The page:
The Spanish put the name it with the word Quechua K’enko, which means “labyrinth,” perhaps by the labyrinthine underground galleries or by the small channels carved in the rocks in the form of a zigzag.
The Spaniards considered this monument a theater because it shows a semicircular construction. The purpose of this cyclopean construction may well be an altar, a court, or the tomb of an Inca, perhaps of Pachacutec, which is ignored. It is presumed to be one of the most critical sanctuaries of the Incas.
Both are places of worship whose nature has not yet implied deciphered, but in which the Incas preference for the stone and the care they had in their carving stand out.
To 4 and 6 km. (5 min northeast of Cusco) by asphalted roads are the archaeological sites of Kenko. There are two places: the Grande, at the foot of the road from Sacsayhuamán to Pisac, And Chico, 350 meters west of the former, on the slope. This shrine is located on what is now known as Cerro Socorro and covers an area that exceeds 3,500 square meters.
During the Incas times, this place was a temple for public ceremonies. It is a substantial, semicircular area of 55 meters with 19 incomplete niches distributed along the wall. Some publications stated that arranged places around the theater as seats for worshiping entities. Still, according to recent research, it is very likely that they have been the foundations of a great wall. In front of the free area is a large block of stone 6 meters in height, resting on a solid rectangular pedestal. It may have been a gigantic sculpture that must have had zoomorphic modeling. The lack of precision is due to the traces of destruction caused by the extirpators of idolatries (people responsible for eliminating the icons of the local cult) during the Colony. It also has a rocky ledge decorated with a passage that leads to an underground room, a complex of platforms, spaces, and a system of drainage channels designed to evacuate the water from the place.
Behind this stone rises a rocky promontory in which a ladder carved into the living rock leads to the summit. The slight zigzag channel is born that, starting from a smaller hole, descends and then branches on a branch that follows the slope and another that reaches the underground chamber to the interior of the rocky area.
It could have served to lead the offered chicha or the blood of the sacrifices of flames of some ritual not yet clarified. At the same summit remains carved remains of what could be a condor, whose head did break, and that of a puma. You can also see the remains of a room.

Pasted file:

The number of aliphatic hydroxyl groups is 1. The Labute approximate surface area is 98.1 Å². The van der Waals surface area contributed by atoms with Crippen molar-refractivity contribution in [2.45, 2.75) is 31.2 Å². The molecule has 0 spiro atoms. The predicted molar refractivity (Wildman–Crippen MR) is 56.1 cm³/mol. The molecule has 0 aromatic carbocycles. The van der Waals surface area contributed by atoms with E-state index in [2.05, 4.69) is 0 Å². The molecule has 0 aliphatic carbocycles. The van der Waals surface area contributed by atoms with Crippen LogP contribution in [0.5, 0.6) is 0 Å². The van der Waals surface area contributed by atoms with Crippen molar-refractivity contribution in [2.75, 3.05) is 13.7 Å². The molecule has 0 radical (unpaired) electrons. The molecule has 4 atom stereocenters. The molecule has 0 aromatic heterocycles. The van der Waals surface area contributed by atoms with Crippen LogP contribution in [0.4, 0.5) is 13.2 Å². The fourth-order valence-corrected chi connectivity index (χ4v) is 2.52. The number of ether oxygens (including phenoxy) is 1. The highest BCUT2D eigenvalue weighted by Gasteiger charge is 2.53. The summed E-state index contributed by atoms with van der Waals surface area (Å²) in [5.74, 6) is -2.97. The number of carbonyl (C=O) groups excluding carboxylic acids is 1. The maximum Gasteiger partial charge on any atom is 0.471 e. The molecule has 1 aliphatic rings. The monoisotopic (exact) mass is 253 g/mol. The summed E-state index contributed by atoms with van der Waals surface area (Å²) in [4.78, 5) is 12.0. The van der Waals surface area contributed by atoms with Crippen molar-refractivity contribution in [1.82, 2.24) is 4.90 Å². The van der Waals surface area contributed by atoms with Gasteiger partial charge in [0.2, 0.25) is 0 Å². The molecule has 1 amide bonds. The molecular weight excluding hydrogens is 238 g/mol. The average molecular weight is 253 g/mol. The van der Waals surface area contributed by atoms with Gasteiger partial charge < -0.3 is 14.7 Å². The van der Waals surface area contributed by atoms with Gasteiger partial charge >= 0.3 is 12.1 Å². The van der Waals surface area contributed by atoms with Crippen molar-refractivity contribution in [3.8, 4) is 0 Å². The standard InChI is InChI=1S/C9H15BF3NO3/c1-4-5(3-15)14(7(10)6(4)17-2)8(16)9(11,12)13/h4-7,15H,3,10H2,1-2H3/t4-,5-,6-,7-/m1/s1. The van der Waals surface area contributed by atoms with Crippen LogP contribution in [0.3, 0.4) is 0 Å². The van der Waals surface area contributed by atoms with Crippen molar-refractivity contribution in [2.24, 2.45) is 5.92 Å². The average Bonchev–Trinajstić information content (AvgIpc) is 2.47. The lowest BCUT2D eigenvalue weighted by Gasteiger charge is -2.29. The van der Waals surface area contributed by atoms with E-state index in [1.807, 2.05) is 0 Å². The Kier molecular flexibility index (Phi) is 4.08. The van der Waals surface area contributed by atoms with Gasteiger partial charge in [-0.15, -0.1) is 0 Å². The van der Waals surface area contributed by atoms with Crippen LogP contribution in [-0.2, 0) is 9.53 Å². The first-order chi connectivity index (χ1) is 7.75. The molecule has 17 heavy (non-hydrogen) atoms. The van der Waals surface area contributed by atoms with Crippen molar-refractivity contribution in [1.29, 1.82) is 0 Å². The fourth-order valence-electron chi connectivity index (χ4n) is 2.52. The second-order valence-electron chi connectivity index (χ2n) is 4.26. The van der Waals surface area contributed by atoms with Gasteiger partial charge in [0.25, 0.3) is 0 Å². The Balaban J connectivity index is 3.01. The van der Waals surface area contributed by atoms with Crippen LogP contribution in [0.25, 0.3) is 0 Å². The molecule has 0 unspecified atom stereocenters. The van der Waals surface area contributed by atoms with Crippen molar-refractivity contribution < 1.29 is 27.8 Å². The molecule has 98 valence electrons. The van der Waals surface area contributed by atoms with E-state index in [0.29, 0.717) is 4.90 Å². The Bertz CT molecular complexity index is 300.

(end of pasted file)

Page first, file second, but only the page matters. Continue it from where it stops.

Two cylinders of short height protrude on the live rock, paved and polished. It is probably an Intihuatana, which translates as “a place where it does moor to the sun”; that is, it allows calculating the sun’s position. It does not know how this device worked. It is an enigma today. But it is presumed to be a kind of astronomical observatory used to measure time, establish the seasons, determine the solstices and equinoxes, and as a worshiper, worship the Sun, the Moon, Venus, and the stars.
It is a Quechua name meaning “temple or place with monkeys.” It does locate 500 meters directly east of Quenqo Grande. It has a carved stone almost two meters high, which some belief to be the shape of a toad. On that rock are still visible reliefs of snakes and monkeys that could have given the name to the place.
The carving of the rock made here is quite a feat. What carefully carved floors, ceilings, walls, tables, and niches into living rock.
It does locate very close to Intihuatana. The Cuzco historian Víctor Angeles describes it as follows: “part of a small hole, moving in an inclined plane and broken line, then forks, one of the branches led the liquid circulated to the Underground Chamber or Hall of the Sacrifices. ” The juice could be the blood of the sacrificed beings (animals or humans) to the gods.
The mystery of the Andean cult is one of the attractions of Inca culture. About the so-called